Let’s set the scene … I have my comfy gaming pants on, my gaming beverage ready (so I can maximise my performance) – water – it’s important to stay hydrated! I press A and the back of Fox Mcleod’s head in an Arwing cockpit is shown on my GamePad and TV screen. The voice of Peppy Hare comes out of the GamePad instructing me on how to pilot my futuristic space ship. I follow the instructions and something happens! Something that hasn’t happened to me for a long time. I start questioning my life as I know it … I am struggling to do a tutorial of a game. Taking a good hard look at myself, I ask the tough questions, did I loose my gaming ability while on my honeymoon in Bali? Was it all the Bintangs? Do I have jet lag induced co-ordination problems from the 1.5 hour time difference and need to have a nap? Am I no longer the best gamer of the JG team? Then it hits me – I don’t believe the problems are to do with me at all, but the game’s control design.
From the GamePad you will see through the eyes of Fox Mcleod. When you move the GamePad you will be moving Mcleod’s head to see the universe from out of the cockpit, which in turn will aim your powerful weapons. Your TV screen will show a traditional third-person view of the craft you are navigating at the time, with the ability to focus on enemies using the ZL button on the GamePad. In theory, you would then be able to use your cockpit view to aim at the enemy while being able to focus on their position relative to you from the TV screen’s third-person view. This sets up an awkward balance that I had to try and maintain … which screen should I look at? There are different options available for the controls including inverted flight. However, the Motion Controls cannot be fully disabled in the game. I would suggest setting the Motion Controls option to “On While Using ZR” and mainly focusing on your TV and ignoring the GamePad screen.
The game features a similar level design and styling from the Star Fox 64 game, where a lot of the combat is “on-rails”, trying to destroy as many enemies as possible, all the while avoiding obstacles with the constant forward motion. There is also “free-range” combat where you can have epic space battles against other AI controlled pilots, or fighting giant metal worms from out of the dessert. The “free-range” is an illusion! If you hit the edge of the combat area you will suddenly do a U-Turn which can be quite annoying! Especially if you were about to put that one last laser shot into an arrogant pig’s ship.
The styling is quite dated with a lot of the enemies having dull colours and shapes like triangles, squares and rectangles, similar to my godson’s wooden play-set. Nintendo may have been a bit limited in what they could do with hardware constraints, and the game attempting to do 60 fps on both the GamePad and TV. There were a few frame drops when I caused massive explosions from destroying enemy space ships, or when I was fighting in some of the bigger combat areas and there was a lot of action on the screen.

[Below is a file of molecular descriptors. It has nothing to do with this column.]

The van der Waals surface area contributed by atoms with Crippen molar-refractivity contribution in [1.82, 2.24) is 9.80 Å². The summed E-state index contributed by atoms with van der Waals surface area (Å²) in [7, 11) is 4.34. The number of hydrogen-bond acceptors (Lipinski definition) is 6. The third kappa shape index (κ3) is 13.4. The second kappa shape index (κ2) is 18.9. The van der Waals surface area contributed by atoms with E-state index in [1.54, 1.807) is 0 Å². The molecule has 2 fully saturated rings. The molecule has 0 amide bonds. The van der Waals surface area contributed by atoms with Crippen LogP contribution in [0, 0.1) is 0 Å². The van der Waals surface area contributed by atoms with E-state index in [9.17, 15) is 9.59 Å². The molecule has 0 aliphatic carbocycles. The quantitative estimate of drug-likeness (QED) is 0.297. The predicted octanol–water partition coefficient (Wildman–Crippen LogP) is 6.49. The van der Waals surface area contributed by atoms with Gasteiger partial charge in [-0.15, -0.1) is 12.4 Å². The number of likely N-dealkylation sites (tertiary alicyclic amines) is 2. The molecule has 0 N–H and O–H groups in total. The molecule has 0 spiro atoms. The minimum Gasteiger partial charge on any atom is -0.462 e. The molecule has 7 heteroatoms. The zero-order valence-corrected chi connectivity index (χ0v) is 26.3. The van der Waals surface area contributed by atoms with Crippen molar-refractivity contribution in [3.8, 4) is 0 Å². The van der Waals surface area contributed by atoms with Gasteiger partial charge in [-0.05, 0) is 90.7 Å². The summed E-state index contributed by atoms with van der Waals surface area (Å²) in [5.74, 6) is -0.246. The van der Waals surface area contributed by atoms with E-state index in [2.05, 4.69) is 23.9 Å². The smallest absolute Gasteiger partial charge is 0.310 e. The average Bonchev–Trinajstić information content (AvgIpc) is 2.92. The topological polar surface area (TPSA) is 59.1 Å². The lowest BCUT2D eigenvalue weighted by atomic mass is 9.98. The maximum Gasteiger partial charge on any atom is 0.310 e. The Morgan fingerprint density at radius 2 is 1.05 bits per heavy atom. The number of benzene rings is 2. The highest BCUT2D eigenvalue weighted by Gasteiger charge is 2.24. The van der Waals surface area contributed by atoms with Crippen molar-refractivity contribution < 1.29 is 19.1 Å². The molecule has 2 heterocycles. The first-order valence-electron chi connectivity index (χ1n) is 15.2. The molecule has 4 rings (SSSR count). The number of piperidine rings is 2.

Along with your Arwing you also get to control a battle tank and a gyrocopter, which has a little robot that descends from the bottom that can access tight spaces needed for collectables or progression in the levels. The little robot was a highlight for me, as it reminded me of walking my dog (which in reality is my dog walking me). The “leash” on the robot only extends so much so if you go a bit too far you will drag the gyrocopter behind you.
I found the Arwing the best of the bunch, which was good as that is the vehicle of choice for the majority of the campaign. Speaking of the campaign it took me under 3 hours to complete in one play-through. On completion you can try and find the various paths in the levels, or do some of the levels again in a different vehicle. I did enjoy some of the levels again in different vehicles, however, not all levels had this option available. For someone like myself the re-playability is low, which doesn’t mean die hard fans of the series won’t have many hours of gaming left whether it be getting a gold in all missions, or getting every collectable in the game.
I haven’t spoken much about the story and I will be honest, I don’t think there is much of one. At times I totally forgot I was Fox Mcleod trying to save the universe from Andross and numerous other baddies, and was only reminded when some of my team-mates said one of their various one-liners. I even got excited for a potential love interest for my character however SPOILERS nothing happens (just like my teenage years).
In summary, the controls completely ruined the experience for me. I found myself not being able to enjoy the game due to the sheer frustration of feeling uncoordinated. Star Fox series fans who are Motion Control enthusiasts would love this game and if that is you I would highly recommend it. However, for gamers like myself who don’t really dabble in Motion Control games, I would say to give this one a pass as you may find yourself breaking your Wii U controller through the very real issue of ‘game induced frustration’.